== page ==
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Lloyd Clark
2000 World Jousting Champion
2004 World Jousting Bronze Medalist
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Peter Lyon
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PostPosted: Sun 22 Jan, 2012 10:44 am    Post subject:         Reply with quote

Ditto what Lloyd said. I have seen enough photos of sallet/bevor in the joust, and they are not ideal - that combo was intended for field and battle use, not specialised for jousting. One of the main problems is that riders, leaning into the strike but keeping their chin up, often open a gap between bevor and helm; if the bevor is high enough to cover this, you could smash your nose against the edge if the helm gets hit. If you can afford it, a pair of helms would be ideal, one for the joust, one for foot combat.
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Ju Ye




Location: australia
Joined: 21 Sep 2011

Posts: 9

PostPosted: Sun 22 Jan, 2012 10:03 pm    Post subject:         Reply with quote

thanks, guys. lol. the close helm is necessary part, this gothic armour is used in feet fighting more, and i will add & change some parts for jousting Happy and almost everyone recommend the spring steel, but the price is totally expensive, only choose spring steel on helm and B&B plates and add a guard/shield on left shoulder, is that a good idea ?:P
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Sam Gordon Campbell




Location: Australia.
Joined: 16 Nov 2008

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PostPosted: Mon 23 Jan, 2012 4:37 am    Post subject:         Reply with quote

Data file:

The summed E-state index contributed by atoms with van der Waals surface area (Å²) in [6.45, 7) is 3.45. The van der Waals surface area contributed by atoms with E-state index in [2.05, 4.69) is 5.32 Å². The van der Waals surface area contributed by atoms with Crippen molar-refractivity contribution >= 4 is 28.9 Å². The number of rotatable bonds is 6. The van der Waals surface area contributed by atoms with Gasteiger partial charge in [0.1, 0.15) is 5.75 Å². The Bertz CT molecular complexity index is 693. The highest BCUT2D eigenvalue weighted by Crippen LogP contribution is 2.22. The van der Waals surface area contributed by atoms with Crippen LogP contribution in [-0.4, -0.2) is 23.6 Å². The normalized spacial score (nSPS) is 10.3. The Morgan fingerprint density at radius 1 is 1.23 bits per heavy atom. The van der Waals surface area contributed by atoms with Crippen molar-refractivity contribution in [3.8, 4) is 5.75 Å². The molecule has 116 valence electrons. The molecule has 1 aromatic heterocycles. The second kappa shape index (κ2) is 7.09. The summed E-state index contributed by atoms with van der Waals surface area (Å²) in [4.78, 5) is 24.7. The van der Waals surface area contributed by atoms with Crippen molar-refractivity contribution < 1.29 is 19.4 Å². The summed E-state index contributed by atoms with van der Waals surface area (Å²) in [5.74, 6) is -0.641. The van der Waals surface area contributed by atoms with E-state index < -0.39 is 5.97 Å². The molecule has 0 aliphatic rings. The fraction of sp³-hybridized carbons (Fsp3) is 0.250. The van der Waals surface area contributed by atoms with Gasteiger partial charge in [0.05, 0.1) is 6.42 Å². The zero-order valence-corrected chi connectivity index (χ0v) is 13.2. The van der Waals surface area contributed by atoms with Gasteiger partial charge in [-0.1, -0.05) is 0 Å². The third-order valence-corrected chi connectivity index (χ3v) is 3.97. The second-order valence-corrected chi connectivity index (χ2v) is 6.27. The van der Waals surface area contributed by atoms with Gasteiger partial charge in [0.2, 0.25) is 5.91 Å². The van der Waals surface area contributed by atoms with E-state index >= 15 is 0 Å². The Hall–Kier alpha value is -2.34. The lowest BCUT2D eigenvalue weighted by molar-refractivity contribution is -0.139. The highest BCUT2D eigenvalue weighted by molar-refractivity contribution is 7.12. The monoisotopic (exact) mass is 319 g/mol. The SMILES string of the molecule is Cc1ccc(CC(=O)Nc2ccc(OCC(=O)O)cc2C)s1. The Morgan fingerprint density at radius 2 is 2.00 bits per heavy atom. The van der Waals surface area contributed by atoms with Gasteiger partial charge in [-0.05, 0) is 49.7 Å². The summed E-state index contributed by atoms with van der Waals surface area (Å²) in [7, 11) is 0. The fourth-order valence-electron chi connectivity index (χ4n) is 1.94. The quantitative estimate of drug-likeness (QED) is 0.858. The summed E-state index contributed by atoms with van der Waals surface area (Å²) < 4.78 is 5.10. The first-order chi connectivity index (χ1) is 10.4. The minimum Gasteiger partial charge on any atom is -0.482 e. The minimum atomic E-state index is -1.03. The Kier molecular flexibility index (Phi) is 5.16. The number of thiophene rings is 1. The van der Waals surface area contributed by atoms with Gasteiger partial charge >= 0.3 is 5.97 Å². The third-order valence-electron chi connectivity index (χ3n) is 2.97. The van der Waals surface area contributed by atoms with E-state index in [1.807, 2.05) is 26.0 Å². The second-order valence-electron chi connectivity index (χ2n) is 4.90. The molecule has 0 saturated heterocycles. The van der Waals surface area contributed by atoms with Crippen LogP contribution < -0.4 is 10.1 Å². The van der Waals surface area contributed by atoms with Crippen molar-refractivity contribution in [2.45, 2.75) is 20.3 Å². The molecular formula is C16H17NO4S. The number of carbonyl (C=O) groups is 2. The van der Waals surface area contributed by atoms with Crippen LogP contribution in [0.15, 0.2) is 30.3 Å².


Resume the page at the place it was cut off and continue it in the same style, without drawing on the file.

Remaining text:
It is interesting.
I know that saving up for a spring-steel harness is the ideal (and certainly a pre-requisite if one want to go Pro'), but for some of us (like moi) that could take years and years of scrimping, saving, and sacrificing which, whilst absence makes the heart grow fonder, could kill the passion and will to joust dead. That being said, perhaps you don't want people who "give up" so easily being involved.
In my humble opinion, it seems that many have two (or more) kits over their lifetime, and for me at least whilst ones first kit might be out of Mild one can still strive for the lofty goal of Spring in due time, whilst getting saddle time, experience, and enthusiasm in the meantime.

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Lloyd Clark




Location: Beaver Dam, WI
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PostPosted: Mon 23 Jan, 2012 7:28 am    Post subject:         Reply with quote

If you are in Australia and want to joust, here is where you should go to get your kit built:

http://www.redhartreproductions.com/